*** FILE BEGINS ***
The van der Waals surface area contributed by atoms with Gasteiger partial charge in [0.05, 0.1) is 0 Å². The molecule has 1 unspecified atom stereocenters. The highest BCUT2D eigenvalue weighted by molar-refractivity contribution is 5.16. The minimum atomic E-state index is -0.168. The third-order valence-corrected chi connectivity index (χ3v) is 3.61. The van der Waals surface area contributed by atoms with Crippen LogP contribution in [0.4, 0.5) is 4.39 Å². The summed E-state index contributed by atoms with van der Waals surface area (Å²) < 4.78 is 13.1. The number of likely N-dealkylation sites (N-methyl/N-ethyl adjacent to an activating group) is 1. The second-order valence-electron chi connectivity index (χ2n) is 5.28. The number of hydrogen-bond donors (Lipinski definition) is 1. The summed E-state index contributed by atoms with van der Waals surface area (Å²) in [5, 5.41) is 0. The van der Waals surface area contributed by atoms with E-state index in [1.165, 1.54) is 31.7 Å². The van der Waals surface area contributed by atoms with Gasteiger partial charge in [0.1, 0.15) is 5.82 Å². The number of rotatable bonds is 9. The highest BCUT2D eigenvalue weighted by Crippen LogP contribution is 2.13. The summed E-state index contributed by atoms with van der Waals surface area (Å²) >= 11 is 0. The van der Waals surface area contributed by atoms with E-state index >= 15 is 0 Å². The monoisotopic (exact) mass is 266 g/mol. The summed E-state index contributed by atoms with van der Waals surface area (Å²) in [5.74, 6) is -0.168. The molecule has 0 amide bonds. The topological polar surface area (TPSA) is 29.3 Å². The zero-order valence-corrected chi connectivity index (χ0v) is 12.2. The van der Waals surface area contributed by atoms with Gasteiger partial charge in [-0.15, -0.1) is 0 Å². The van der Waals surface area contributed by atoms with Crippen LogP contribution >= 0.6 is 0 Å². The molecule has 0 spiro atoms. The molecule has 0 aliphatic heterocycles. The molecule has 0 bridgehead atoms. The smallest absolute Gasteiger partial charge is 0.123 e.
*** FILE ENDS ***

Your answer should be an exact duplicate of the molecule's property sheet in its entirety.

The van der Waals surface area contributed by atoms with Gasteiger partial charge in [0.05, 0.1) is 0 Å². The molecule has 1 unspecified atom stereocenters. The highest BCUT2D eigenvalue weighted by molar-refractivity contribution is 5.16. The minimum atomic E-state index is -0.168. The third-order valence-corrected chi connectivity index (χ3v) is 3.61. The van der Waals surface area contributed by atoms with Crippen LogP contribution in [0.4, 0.5) is 4.39 Å². The summed E-state index contributed by atoms with van der Waals surface area (Å²) < 4.78 is 13.1. The number of likely N-dealkylation sites (N-methyl/N-ethyl adjacent to an activating group) is 1. The second-order valence-electron chi connectivity index (χ2n) is 5.28. The number of hydrogen-bond donors (Lipinski definition) is 1. The summed E-state index contributed by atoms with van der Waals surface area (Å²) in [5, 5.41) is 0. The van der Waals surface area contributed by atoms with E-state index in [1.165, 1.54) is 31.7 Å². The van der Waals surface area contributed by atoms with Gasteiger partial charge in [0.1, 0.15) is 5.82 Å². The number of rotatable bonds is 9. The highest BCUT2D eigenvalue weighted by Crippen LogP contribution is 2.13. The summed E-state index contributed by atoms with van der Waals surface area (Å²) >= 11 is 0. The van der Waals surface area contributed by atoms with E-state index >= 15 is 0 Å². The monoisotopic (exact) mass is 266 g/mol. The summed E-state index contributed by atoms with van der Waals surface area (Å²) in [5.74, 6) is -0.168. The molecule has 0 amide bonds. The topological polar surface area (TPSA) is 29.3 Å². The zero-order valence-corrected chi connectivity index (χ0v) is 12.2. The van der Waals surface area contributed by atoms with Gasteiger partial charge in [-0.15, -0.1) is 0 Å². The van der Waals surface area contributed by atoms with Crippen LogP contribution >= 0.6 is 0 Å². The molecule has 0 spiro atoms. The molecule has 0 aliphatic heterocycles. The molecule has 0 bridgehead atoms. The smallest absolute Gasteiger partial charge is 0.123 e.